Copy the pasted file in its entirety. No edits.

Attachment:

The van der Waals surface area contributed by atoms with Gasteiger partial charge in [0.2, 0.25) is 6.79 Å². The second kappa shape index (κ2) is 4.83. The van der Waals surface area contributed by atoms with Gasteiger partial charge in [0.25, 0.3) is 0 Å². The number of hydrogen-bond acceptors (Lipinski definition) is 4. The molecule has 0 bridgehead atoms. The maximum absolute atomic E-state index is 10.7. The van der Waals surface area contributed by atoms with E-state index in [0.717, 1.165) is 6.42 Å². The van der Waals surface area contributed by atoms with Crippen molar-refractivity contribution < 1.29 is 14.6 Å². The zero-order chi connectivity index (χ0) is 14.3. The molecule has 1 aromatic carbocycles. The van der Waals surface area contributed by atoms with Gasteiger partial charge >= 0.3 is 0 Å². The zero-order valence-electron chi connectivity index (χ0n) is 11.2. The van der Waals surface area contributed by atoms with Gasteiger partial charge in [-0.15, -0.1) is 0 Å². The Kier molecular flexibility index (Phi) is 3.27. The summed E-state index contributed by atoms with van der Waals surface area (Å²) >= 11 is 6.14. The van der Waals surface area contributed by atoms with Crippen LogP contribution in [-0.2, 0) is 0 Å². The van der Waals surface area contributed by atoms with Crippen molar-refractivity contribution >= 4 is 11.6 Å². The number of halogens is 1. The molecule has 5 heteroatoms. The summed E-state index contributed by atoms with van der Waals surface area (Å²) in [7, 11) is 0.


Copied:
The van der Waals surface area contributed by atoms with Gasteiger partial charge in [0.2, 0.25) is 6.79 Å². The second kappa shape index (κ2) is 4.83. The van der Waals surface area contributed by atoms with Gasteiger partial charge in [0.25, 0.3) is 0 Å². The number of hydrogen-bond acceptors (Lipinski definition) is 4. The molecule has 0 bridgehead atoms. The maximum absolute atomic E-state index is 10.7. The van der Waals surface area contributed by atoms with E-state index in [0.717, 1.165) is 6.42 Å². The van der Waals surface area contributed by atoms with Crippen molar-refractivity contribution < 1.29 is 14.6 Å². The zero-order chi connectivity index (χ0) is 14.3. The molecule has 1 aromatic carbocycles. The van der Waals surface area contributed by atoms with Gasteiger partial charge >= 0.3 is 0 Å². The zero-order valence-electron chi connectivity index (χ0n) is 11.2. The van der Waals surface area contributed by atoms with Gasteiger partial charge in [-0.15, -0.1) is 0 Å². The Kier molecular flexibility index (Phi) is 3.27. The summed E-state index contributed by atoms with van der Waals surface area (Å²) >= 11 is 6.14. The van der Waals surface area contributed by atoms with Crippen LogP contribution in [-0.2, 0) is 0 Å². The van der Waals surface area contributed by atoms with Crippen molar-refractivity contribution >= 4 is 11.6 Å². The number of halogens is 1. The molecule has 5 heteroatoms. The summed E-state index contributed by atoms with van der Waals surface area (Å²) in [7, 11) is 0.